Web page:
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Dark side of the Edinburgh Fringe: exploitation and low pay

This news post is almost 7 years old

​Edinburgh Fringe workers and activists are campaigning for employers to sign up to a charter setting out fair working conditions

A group of workers and activists in Edinburgh have launched the Fair Fringe campaign to fight against unfair and exploitative working conditions during the Edinburgh Festival.

“The Edinburgh Fringe Festival is one of the greatest events on earth”, the Fair Fringe websites proclaims.

However, this coalition of young campaigners are raising awareness of the low wages and poor working conditions faced by many people who work at the Fringe, the largest global arts and theatre festival.

The group, made up of Fringe workers, Unite Hospitality and Better than Zero trade unionists, and activists from Scottish Labour Young Socialists, is calling on Fringe employers to sign up to a charter for Fringe workers.

The charter sets out nine key pledges that all Fringe employers should adhere to, including paying all staff the real living wage of £8.45 an hour, an anti-sexual harassment policy, enforcement of rest breaks, 100% tips to staff, and access to trade union membership.

One former Fringe employee, who wished to remain anonymous, revealed: "In 2015 I was working 55 hour weeks in catering at the Fringe. My shifts were either eight or nine and a half hours long, six days a week.

"I was frequently given more duties than in my job description since we were understaffed, and often I was kept on after I was due to finish."

"It was exhausting and I found both my physical and mental health deteriorating and felt burnt out for months afterwards."

Busty Beatz from Fringe show Hot Brown Honey
Busty Beatz from Fringe show Hot Brown Honey

Fair Fringe has received support from a number of MSPs from Scottish Labour, the Scottish Greens and the SNP, including Scottish Labour leader Kezia Dugdale and leader of the Scottish Greens Patrick Harvie.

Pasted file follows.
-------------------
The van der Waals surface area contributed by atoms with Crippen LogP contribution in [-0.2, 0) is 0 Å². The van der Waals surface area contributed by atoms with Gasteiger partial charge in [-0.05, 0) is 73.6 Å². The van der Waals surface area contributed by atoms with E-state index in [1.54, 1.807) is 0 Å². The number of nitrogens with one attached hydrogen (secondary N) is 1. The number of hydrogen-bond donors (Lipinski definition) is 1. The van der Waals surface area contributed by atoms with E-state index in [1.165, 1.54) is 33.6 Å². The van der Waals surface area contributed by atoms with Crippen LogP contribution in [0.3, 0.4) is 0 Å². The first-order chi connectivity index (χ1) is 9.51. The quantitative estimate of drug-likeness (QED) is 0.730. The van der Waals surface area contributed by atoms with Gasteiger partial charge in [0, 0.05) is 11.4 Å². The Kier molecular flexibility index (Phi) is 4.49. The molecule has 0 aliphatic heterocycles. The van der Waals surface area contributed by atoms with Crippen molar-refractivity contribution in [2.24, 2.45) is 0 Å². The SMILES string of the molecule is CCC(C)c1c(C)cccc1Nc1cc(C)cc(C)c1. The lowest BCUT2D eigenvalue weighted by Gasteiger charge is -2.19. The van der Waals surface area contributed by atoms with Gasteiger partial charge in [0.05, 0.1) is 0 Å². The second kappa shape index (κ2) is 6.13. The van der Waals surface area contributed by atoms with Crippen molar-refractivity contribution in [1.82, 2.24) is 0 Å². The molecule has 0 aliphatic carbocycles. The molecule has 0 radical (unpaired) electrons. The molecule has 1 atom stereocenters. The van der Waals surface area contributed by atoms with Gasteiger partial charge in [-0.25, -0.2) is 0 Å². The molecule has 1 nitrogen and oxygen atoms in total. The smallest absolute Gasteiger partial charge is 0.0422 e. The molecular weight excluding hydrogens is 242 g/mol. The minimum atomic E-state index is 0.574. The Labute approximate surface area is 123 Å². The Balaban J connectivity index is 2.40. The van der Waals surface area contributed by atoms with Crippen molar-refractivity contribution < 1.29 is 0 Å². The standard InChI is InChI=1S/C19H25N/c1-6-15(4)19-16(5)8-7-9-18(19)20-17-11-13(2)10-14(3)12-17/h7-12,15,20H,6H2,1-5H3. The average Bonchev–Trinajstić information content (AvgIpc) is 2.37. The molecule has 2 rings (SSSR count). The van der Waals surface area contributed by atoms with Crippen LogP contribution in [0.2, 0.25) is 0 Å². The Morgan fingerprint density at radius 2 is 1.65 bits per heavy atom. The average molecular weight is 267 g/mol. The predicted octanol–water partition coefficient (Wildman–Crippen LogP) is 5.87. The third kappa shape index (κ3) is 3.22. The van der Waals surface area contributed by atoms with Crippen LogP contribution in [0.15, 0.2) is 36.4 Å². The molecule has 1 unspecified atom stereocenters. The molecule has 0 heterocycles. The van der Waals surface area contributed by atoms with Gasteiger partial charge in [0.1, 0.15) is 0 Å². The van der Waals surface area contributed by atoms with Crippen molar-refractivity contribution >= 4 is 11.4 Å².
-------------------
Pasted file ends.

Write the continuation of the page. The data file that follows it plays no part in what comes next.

Ross Greer, Scottish Green MSP for West of Scotland, submitted a motion last week to the Scottish Parliament in support of the campaign and its aims. The campaigners also launched a petition for supporters to share, for calling attention to the campaign.

Kirsty Haigh of the Fair Fringe campaign said: “Fringe workers, just like everyone else, deserve to have their rights in the workplace respected. They deserve to earn a wage they can live off and young workers deserve equal pay for equal work.

“We need to change the culture of acceptance in the Fringe where exploitation and exhaustion are seen as standard. We need a Fringe that works for everyone”

Bryan Simpson from Unite Hospitality, a trade union campaign specifically for hospitality workers, added: "Last year we received reports of widespread use of exploitative practices by Fringe employers including being paid £10 per 1000 leaflets, working 10 hours without a break and not being paid for work carried out.

“We are determined not to allow this to happen again. The Fair Fringe campaign seeks to improve the wages and conditions of Fringe staff alongside the workers themselves."

The group is keen to share the stories of Fringe workers who have faced or are currently experiencing precarious working conditions, with an anonymous survey to highlight their treatment.

The Fair Fringe campaign has a website, a Facebookand a Twitter page.